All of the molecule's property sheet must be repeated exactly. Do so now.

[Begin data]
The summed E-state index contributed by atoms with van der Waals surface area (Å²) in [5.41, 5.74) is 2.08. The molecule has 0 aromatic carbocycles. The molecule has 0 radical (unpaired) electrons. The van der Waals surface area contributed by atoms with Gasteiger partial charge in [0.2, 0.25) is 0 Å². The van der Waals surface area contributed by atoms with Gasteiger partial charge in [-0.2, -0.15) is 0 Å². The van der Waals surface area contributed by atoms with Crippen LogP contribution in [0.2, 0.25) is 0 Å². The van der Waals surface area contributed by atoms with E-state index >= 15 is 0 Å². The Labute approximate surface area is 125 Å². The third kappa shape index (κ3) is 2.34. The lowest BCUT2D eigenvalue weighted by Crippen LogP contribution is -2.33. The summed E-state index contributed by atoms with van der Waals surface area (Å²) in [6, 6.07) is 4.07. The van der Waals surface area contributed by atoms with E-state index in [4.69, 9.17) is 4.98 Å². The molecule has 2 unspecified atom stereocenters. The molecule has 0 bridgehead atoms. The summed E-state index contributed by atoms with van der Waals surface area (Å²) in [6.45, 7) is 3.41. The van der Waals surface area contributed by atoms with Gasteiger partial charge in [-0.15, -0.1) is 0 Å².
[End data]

The summed E-state index contributed by atoms with van der Waals surface area (Å²) in [5.41, 5.74) is 2.08. The molecule has 0 aromatic carbocycles. The molecule has 0 radical (unpaired) electrons. The van der Waals surface area contributed by atoms with Gasteiger partial charge in [0.2, 0.25) is 0 Å². The van der Waals surface area contributed by atoms with Gasteiger partial charge in [-0.2, -0.15) is 0 Å². The van der Waals surface area contributed by atoms with Crippen LogP contribution in [0.2, 0.25) is 0 Å². The van der Waals surface area contributed by atoms with E-state index >= 15 is 0 Å². The Labute approximate surface area is 125 Å². The third kappa shape index (κ3) is 2.34. The lowest BCUT2D eigenvalue weighted by Crippen LogP contribution is -2.33. The summed E-state index contributed by atoms with van der Waals surface area (Å²) in [6, 6.07) is 4.07. The van der Waals surface area contributed by atoms with E-state index in [4.69, 9.17) is 4.98 Å². The molecule has 2 unspecified atom stereocenters. The molecule has 0 bridgehead atoms. The summed E-state index contributed by atoms with van der Waals surface area (Å²) in [6.45, 7) is 3.41. The van der Waals surface area contributed by atoms with Gasteiger partial charge in [-0.15, -0.1) is 0 Å².